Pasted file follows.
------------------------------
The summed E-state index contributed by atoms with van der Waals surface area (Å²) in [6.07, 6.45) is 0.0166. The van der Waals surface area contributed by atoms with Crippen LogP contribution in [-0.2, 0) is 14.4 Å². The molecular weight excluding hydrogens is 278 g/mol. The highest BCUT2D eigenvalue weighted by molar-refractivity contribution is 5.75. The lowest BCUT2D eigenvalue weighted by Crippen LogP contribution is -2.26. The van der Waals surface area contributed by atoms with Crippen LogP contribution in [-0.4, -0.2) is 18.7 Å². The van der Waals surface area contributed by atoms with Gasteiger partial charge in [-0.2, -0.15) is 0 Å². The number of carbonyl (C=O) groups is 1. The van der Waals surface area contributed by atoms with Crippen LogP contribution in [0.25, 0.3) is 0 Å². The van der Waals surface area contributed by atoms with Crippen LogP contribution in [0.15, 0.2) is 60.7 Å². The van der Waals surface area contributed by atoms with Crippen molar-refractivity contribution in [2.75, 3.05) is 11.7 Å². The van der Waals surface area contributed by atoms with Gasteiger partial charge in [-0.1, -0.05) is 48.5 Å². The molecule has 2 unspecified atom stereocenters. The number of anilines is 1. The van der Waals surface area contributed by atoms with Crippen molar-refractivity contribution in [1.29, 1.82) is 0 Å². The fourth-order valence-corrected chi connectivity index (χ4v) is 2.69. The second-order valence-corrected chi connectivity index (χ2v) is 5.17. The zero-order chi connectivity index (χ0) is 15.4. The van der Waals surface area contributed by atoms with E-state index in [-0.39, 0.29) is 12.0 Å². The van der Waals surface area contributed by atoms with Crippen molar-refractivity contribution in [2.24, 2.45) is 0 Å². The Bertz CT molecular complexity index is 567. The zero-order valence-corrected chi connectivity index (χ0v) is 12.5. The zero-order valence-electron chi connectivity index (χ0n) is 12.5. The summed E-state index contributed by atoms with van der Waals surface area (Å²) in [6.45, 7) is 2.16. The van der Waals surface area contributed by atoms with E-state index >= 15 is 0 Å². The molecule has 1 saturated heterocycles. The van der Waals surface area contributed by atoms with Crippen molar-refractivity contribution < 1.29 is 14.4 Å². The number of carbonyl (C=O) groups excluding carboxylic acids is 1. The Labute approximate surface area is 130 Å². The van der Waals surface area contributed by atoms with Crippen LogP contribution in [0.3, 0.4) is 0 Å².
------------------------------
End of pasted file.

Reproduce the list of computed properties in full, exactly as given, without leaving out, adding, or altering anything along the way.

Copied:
The summed E-state index contributed by atoms with van der Waals surface area (Å²) in [6.07, 6.45) is 0.0166. The van der Waals surface area contributed by atoms with Crippen LogP contribution in [-0.2, 0) is 14.4 Å². The molecular weight excluding hydrogens is 278 g/mol. The highest BCUT2D eigenvalue weighted by molar-refractivity contribution is 5.75. The lowest BCUT2D eigenvalue weighted by Crippen LogP contribution is -2.26. The van der Waals surface area contributed by atoms with Crippen LogP contribution in [-0.4, -0.2) is 18.7 Å². The van der Waals surface area contributed by atoms with Gasteiger partial charge in [-0.2, -0.15) is 0 Å². The number of carbonyl (C=O) groups is 1. The van der Waals surface area contributed by atoms with Crippen LogP contribution in [0.25, 0.3) is 0 Å². The van der Waals surface area contributed by atoms with Crippen LogP contribution in [0.15, 0.2) is 60.7 Å². The van der Waals surface area contributed by atoms with Crippen molar-refractivity contribution in [2.75, 3.05) is 11.7 Å². The van der Waals surface area contributed by atoms with Gasteiger partial charge in [-0.1, -0.05) is 48.5 Å². The molecule has 2 unspecified atom stereocenters. The number of anilines is 1. The van der Waals surface area contributed by atoms with Crippen molar-refractivity contribution in [1.29, 1.82) is 0 Å². The fourth-order valence-corrected chi connectivity index (χ4v) is 2.69. The second-order valence-corrected chi connectivity index (χ2v) is 5.17. The zero-order chi connectivity index (χ0) is 15.4. The van der Waals surface area contributed by atoms with E-state index in [-0.39, 0.29) is 12.0 Å². The van der Waals surface area contributed by atoms with Crippen molar-refractivity contribution in [2.24, 2.45) is 0 Å². The Bertz CT molecular complexity index is 567. The zero-order valence-corrected chi connectivity index (χ0v) is 12.5. The zero-order valence-electron chi connectivity index (χ0n) is 12.5. The summed E-state index contributed by atoms with van der Waals surface area (Å²) in [6.45, 7) is 2.16. The van der Waals surface area contributed by atoms with E-state index >= 15 is 0 Å². The molecule has 1 saturated heterocycles. The van der Waals surface area contributed by atoms with Crippen molar-refractivity contribution < 1.29 is 14.4 Å². The number of carbonyl (C=O) groups excluding carboxylic acids is 1. The Labute approximate surface area is 130 Å². The van der Waals surface area contributed by atoms with Crippen LogP contribution in [0.3, 0.4) is 0 Å².